Earlier this month, at the New York Film Festival, Martin Scorsese previewed his upcoming live action 3D film Hugo, an adaptation of Brian Selznick’s The Invention of Hugo Cabret (Scholastic, 2007).
This illustrated novel (lots of images, few words) for young readers won the 2008 Caldecott Medal and was described by John Schwartz in a NY Times review in 2007 as a “silent film on paper.” It’s one of those print projects that was inspired by another medium—film—and it’s delightful to see that the inspiration has come full circle, with the print project inspiring a new film.
Reviews of the sneak preview of Hugo are excited about the way in which Scorsese uses modern film technologies to pay homage to early film. In a sense, this is kind of like the way modern ebook technology pays homage to the printed word—which, like film imagery, is never out of style. It’s just the way we ingest it (the printed word, and film for that matter) that changes.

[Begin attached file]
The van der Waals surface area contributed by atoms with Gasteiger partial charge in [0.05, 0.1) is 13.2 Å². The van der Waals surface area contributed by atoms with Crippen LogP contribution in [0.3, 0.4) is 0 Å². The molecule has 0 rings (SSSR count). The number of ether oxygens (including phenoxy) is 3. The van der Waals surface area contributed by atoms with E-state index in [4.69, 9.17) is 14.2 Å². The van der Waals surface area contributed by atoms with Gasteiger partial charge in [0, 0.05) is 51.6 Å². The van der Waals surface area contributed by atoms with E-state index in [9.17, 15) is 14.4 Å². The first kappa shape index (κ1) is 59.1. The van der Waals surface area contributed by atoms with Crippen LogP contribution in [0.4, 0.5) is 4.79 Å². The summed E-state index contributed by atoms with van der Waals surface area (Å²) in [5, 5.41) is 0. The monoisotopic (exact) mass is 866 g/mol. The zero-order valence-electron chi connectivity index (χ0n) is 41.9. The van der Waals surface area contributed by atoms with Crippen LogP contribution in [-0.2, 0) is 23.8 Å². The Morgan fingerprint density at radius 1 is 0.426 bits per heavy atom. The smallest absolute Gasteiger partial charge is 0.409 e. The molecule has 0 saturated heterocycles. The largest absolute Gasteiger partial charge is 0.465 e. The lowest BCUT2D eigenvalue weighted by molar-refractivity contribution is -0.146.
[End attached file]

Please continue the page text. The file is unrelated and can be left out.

All the same, I think many people living through the digital revolution of the twenty-first century—no matter what their age–feel a bit like the early silent-movie audiences who ran out of the theater in fear and awe as they watched the filmic arrival of the train in La Ciotat station in the Melies brothers’ 1895 film (clip at top). It seemed to be coming right through the screen. But, the audiences kept coming back, and they still are.
Hugo is slated to open on Thanksgiving weekend.
Don’t forget to check in next week for more from TFCB!
[film clip, YouTube.com; book cover, Wikipedia.com]